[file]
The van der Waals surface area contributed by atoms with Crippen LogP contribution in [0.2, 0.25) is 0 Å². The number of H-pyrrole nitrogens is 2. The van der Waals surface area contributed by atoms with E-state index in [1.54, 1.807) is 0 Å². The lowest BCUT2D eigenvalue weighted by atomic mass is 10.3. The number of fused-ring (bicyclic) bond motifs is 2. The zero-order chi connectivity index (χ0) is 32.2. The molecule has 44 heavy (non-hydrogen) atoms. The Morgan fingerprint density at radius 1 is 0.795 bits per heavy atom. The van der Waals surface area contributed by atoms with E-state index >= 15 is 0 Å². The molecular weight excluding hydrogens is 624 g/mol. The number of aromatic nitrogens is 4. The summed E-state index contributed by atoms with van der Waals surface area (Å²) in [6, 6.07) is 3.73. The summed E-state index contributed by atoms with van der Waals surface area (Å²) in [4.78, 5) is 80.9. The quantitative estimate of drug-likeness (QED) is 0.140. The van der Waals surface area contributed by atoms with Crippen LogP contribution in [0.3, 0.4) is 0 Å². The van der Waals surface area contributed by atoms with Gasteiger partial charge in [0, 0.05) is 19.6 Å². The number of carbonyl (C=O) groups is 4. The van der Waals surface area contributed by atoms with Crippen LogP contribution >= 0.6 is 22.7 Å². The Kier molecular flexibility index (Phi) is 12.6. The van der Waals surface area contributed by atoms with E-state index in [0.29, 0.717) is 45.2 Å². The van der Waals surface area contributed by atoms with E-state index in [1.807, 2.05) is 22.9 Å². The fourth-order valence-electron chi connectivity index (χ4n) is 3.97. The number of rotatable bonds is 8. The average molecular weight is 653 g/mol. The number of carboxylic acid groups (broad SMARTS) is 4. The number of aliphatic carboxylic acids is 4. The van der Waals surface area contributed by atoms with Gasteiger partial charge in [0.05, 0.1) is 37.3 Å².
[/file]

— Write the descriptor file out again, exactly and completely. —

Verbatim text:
The van der Waals surface area contributed by atoms with Crippen LogP contribution in [0.2, 0.25) is 0 Å². The number of H-pyrrole nitrogens is 2. The van der Waals surface area contributed by atoms with E-state index in [1.54, 1.807) is 0 Å². The lowest BCUT2D eigenvalue weighted by atomic mass is 10.3. The number of fused-ring (bicyclic) bond motifs is 2. The zero-order chi connectivity index (χ0) is 32.2. The molecule has 44 heavy (non-hydrogen) atoms. The Morgan fingerprint density at radius 1 is 0.795 bits per heavy atom. The van der Waals surface area contributed by atoms with E-state index >= 15 is 0 Å². The molecular weight excluding hydrogens is 624 g/mol. The number of aromatic nitrogens is 4. The summed E-state index contributed by atoms with van der Waals surface area (Å²) in [6, 6.07) is 3.73. The summed E-state index contributed by atoms with van der Waals surface area (Å²) in [4.78, 5) is 80.9. The quantitative estimate of drug-likeness (QED) is 0.140. The van der Waals surface area contributed by atoms with Crippen LogP contribution in [0.3, 0.4) is 0 Å². The van der Waals surface area contributed by atoms with Gasteiger partial charge in [0, 0.05) is 19.6 Å². The number of carbonyl (C=O) groups is 4. The van der Waals surface area contributed by atoms with Crippen LogP contribution >= 0.6 is 22.7 Å². The Kier molecular flexibility index (Phi) is 12.6. The van der Waals surface area contributed by atoms with E-state index in [0.29, 0.717) is 45.2 Å². The van der Waals surface area contributed by atoms with E-state index in [1.807, 2.05) is 22.9 Å². The fourth-order valence-electron chi connectivity index (χ4n) is 3.97. The number of rotatable bonds is 8. The average molecular weight is 653 g/mol. The number of carboxylic acid groups (broad SMARTS) is 4. The number of aliphatic carboxylic acids is 4. The van der Waals surface area contributed by atoms with Gasteiger partial charge in [0.05, 0.1) is 37.3 Å².